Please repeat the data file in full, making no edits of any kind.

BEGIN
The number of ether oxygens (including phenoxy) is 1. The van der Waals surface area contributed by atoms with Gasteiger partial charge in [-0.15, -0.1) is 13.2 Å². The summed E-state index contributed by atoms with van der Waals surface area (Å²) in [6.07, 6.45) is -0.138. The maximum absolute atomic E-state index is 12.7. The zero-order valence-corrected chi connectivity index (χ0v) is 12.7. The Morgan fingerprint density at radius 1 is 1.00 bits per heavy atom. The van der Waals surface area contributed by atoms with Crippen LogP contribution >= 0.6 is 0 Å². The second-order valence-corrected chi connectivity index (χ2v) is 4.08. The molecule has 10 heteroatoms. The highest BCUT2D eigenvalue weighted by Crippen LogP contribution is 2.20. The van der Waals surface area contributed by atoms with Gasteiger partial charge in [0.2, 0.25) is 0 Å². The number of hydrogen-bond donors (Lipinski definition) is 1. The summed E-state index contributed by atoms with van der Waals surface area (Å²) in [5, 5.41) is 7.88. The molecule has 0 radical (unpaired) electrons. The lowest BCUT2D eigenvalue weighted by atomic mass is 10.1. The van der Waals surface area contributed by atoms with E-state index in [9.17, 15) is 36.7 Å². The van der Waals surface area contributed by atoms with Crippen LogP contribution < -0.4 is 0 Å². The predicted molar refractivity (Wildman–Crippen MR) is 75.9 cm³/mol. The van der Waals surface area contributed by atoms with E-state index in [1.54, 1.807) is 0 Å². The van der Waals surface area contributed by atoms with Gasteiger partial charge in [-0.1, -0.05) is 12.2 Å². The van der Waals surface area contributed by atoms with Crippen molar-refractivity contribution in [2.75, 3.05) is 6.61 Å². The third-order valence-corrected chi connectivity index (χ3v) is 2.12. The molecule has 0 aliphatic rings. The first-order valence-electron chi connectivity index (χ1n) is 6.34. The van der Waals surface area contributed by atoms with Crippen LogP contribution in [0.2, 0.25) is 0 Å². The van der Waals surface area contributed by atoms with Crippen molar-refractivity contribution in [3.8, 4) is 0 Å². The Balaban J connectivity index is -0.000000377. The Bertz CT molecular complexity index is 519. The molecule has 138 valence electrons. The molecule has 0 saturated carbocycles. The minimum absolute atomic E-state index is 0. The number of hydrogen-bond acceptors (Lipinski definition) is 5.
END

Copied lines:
The number of ether oxygens (including phenoxy) is 1. The van der Waals surface area contributed by atoms with Gasteiger partial charge in [-0.15, -0.1) is 13.2 Å². The summed E-state index contributed by atoms with van der Waals surface area (Å²) in [6.07, 6.45) is -0.138. The maximum absolute atomic E-state index is 12.7. The zero-order valence-corrected chi connectivity index (χ0v) is 12.7. The Morgan fingerprint density at radius 1 is 1.00 bits per heavy atom. The van der Waals surface area contributed by atoms with Crippen LogP contribution >= 0.6 is 0 Å². The second-order valence-corrected chi connectivity index (χ2v) is 4.08. The molecule has 10 heteroatoms. The highest BCUT2D eigenvalue weighted by Crippen LogP contribution is 2.20. The van der Waals surface area contributed by atoms with Gasteiger partial charge in [0.2, 0.25) is 0 Å². The number of hydrogen-bond donors (Lipinski definition) is 1. The summed E-state index contributed by atoms with van der Waals surface area (Å²) in [5, 5.41) is 7.88. The molecule has 0 radical (unpaired) electrons. The lowest BCUT2D eigenvalue weighted by atomic mass is 10.1. The van der Waals surface area contributed by atoms with E-state index in [9.17, 15) is 36.7 Å². The van der Waals surface area contributed by atoms with Crippen LogP contribution < -0.4 is 0 Å². The predicted molar refractivity (Wildman–Crippen MR) is 75.9 cm³/mol. The van der Waals surface area contributed by atoms with E-state index in [1.54, 1.807) is 0 Å². The van der Waals surface area contributed by atoms with Gasteiger partial charge in [-0.1, -0.05) is 12.2 Å². The van der Waals surface area contributed by atoms with Crippen molar-refractivity contribution in [2.75, 3.05) is 6.61 Å². The third-order valence-corrected chi connectivity index (χ3v) is 2.12. The molecule has 0 aliphatic rings. The first-order valence-electron chi connectivity index (χ1n) is 6.34. The van der Waals surface area contributed by atoms with Crippen LogP contribution in [0.2, 0.25) is 0 Å². The van der Waals surface area contributed by atoms with Crippen molar-refractivity contribution in [3.8, 4) is 0 Å². The Balaban J connectivity index is -0.000000377. The Bertz CT molecular complexity index is 519. The molecule has 138 valence electrons. The molecule has 0 saturated carbocycles. The minimum absolute atomic E-state index is 0. The number of hydrogen-bond acceptors (Lipinski definition) is 5.